Intelligent Energy

Human waste now heats British homes

Human waste now heats British homes

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The British national grid brings biomethane into homes for people to keep warm and cook with the energy of their own sewage.

Dogs in a Boston park have made the news lately by lighting up a single lamppost with their droppings.

But this week, the English have taken the poop-for-power concept further by connecting it to their national grid. About 200 homeowners now heat their residences and cook their meals via human feces—their own, their neighbors', probably some other folks'.

They aren't, of course, burning the excrement itself, but the biomethane resulting from the anaerobic break down of the waste by bacteria. The biogas is treated before being fed into the grid, and there is no discernible difference (odor, for instance) from other gas used for central heating and stovetops.

While Britain gets much of their renewable electricity from wind energy, customers can now enjoy a renewable form of gas. From flush to flame, the recycling process takes about 3 weeks.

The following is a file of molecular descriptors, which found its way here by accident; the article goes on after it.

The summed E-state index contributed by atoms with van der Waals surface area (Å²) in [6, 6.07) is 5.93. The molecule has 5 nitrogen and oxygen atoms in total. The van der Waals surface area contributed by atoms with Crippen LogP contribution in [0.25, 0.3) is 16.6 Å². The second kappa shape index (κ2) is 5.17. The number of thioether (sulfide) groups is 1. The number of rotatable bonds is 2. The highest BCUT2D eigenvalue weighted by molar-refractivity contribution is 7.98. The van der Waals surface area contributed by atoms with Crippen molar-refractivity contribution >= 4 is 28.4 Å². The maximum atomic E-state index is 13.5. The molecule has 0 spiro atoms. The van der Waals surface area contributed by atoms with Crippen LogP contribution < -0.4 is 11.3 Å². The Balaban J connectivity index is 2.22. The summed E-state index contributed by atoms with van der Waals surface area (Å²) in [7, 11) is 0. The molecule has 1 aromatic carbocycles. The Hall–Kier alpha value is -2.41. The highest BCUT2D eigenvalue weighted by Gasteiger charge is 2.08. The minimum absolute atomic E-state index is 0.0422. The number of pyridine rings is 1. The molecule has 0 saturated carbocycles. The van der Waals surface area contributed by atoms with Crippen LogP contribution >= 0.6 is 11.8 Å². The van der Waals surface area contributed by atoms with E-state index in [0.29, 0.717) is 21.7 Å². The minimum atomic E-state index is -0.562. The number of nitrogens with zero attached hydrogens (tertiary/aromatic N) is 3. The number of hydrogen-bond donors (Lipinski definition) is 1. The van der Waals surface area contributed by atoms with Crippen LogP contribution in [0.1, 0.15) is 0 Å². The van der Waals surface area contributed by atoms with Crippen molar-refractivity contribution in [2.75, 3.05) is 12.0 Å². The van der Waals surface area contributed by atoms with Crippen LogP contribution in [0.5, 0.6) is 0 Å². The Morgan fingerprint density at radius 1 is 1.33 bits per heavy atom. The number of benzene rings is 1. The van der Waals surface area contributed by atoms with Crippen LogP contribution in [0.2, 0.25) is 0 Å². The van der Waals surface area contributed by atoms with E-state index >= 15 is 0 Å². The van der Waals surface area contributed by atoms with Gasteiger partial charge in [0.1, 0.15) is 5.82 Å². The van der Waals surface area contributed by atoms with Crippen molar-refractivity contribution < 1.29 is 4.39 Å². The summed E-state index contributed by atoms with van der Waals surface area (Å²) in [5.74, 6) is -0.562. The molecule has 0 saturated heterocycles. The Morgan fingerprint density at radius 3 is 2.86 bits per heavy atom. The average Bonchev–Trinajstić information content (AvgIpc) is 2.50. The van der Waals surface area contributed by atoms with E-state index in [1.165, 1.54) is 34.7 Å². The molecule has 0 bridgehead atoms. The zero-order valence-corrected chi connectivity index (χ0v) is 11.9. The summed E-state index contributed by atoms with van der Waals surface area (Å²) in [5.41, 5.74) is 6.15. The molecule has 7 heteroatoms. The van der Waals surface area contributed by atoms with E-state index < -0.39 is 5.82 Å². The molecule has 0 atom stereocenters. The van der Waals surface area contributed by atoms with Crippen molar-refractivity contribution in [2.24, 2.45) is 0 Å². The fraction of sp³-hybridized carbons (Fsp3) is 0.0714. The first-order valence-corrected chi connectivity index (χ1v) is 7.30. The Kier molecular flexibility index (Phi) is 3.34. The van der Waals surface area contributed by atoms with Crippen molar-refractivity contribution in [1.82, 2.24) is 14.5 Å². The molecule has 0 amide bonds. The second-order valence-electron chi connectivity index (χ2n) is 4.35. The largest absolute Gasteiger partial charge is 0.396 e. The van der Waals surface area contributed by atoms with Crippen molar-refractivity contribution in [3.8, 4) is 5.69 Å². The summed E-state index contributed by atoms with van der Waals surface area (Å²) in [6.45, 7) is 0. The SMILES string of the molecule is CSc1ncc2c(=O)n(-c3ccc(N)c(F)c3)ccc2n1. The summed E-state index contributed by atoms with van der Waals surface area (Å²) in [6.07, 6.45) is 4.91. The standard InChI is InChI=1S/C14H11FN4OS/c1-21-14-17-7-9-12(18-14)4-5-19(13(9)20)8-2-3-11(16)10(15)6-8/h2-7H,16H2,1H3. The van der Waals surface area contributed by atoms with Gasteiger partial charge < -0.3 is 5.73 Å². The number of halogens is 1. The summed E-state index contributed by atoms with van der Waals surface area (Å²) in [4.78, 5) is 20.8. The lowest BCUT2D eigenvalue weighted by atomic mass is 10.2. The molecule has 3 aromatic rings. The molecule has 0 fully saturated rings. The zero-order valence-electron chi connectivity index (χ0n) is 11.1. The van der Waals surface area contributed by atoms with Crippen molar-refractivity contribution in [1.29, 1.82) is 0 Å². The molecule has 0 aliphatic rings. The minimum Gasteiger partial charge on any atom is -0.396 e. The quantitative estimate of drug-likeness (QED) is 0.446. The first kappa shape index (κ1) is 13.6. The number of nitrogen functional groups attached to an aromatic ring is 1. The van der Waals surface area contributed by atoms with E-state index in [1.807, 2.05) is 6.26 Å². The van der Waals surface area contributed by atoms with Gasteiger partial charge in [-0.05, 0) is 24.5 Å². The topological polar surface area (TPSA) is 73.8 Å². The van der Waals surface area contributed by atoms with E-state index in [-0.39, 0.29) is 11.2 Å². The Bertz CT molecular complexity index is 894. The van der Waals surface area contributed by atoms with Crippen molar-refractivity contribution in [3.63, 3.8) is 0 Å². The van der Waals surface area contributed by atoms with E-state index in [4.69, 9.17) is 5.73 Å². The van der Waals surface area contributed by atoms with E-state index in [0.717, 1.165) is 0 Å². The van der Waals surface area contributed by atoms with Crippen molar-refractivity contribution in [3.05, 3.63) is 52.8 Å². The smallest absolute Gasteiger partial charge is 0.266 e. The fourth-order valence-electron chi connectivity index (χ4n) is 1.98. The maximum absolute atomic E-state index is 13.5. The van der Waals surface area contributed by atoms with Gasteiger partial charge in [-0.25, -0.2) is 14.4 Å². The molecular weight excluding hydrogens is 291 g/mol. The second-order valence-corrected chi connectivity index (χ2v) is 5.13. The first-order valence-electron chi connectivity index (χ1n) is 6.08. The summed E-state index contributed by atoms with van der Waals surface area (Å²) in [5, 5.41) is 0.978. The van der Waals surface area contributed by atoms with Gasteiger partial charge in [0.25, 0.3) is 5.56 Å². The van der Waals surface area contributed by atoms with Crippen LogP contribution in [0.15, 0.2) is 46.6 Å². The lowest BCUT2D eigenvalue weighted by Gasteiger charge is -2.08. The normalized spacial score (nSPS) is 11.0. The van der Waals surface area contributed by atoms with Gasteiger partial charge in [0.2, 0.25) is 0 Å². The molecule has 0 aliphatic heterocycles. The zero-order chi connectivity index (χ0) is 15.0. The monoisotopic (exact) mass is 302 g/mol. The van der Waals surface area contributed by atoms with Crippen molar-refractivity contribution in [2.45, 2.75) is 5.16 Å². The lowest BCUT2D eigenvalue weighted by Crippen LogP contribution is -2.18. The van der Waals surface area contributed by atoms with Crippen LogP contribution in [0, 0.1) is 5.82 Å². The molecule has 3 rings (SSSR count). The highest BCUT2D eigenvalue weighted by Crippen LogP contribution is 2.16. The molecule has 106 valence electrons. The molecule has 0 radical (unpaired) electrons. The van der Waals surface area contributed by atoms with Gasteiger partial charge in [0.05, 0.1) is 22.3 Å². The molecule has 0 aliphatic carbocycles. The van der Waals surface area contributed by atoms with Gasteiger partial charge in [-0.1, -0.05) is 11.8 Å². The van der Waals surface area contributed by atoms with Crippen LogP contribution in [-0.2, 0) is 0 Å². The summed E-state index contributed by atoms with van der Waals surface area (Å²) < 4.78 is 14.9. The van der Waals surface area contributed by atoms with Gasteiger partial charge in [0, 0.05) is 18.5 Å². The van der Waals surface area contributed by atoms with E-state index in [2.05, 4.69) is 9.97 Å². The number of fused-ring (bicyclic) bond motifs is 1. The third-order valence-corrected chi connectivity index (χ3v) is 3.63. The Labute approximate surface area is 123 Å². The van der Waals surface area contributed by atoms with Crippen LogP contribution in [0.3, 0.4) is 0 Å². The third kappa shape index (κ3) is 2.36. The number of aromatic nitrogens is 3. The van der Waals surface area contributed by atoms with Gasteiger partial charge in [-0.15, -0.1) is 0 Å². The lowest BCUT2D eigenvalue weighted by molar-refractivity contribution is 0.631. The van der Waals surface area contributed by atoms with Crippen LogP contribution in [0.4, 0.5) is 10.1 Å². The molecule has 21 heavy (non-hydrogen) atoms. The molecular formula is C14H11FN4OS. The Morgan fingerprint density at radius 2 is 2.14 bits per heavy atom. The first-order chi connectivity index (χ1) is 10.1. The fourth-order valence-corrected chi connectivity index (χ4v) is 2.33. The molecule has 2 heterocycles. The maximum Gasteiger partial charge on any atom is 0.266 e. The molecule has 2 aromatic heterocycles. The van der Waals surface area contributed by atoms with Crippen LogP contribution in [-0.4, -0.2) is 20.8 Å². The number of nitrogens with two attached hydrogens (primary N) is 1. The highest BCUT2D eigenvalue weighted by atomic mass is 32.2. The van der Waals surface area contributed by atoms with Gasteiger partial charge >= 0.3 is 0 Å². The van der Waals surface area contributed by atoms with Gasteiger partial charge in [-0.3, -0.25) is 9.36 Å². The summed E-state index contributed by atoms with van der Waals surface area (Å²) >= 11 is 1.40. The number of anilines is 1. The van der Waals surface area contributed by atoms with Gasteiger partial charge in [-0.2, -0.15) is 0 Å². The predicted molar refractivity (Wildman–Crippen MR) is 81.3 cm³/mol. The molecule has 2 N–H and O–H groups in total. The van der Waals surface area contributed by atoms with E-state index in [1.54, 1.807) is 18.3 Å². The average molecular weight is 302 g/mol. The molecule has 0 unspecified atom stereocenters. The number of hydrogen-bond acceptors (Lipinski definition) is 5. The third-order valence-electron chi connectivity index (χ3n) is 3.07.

Martin Baggs of Thames Water in a statement:

We already produce £15m a year of electricity by burning biogas from the 2.8bn litres [7.4bn gallons] a day of sewage produced by our 13.8 million customers. Feeding this renewable gas directly into the gas grid is the logical next step in our ‘energy from waste' business.

In case you were wondering, each year the average person makes 66 pounds of this sludge (dried). That could power a lot of lampposts! British Gas says the sewage drawn from the entire British population would serve the gas needs for about 200,000 homes, reports The Independent.

But for now, it's a pilot project, costing about $4 million, taken on by British Gas, Thames Water and Scotia Gas Network. A similar effort is in the works by United Utilities in Manchester for next summer.

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Melissa Mahony

Contributing Editor

Contributing Editor Melissa Mahony has written for Scientific American Mind, Audubon Magazine, Plenty Magazine and LiveScience. Formerly, she was an editor at Wildlife Conservation magazine. She holds degrees from Boston College and New York University's Science, Health, and Environmental Reporting Program. She is based in New York. Follow her on Twitter. Disclosure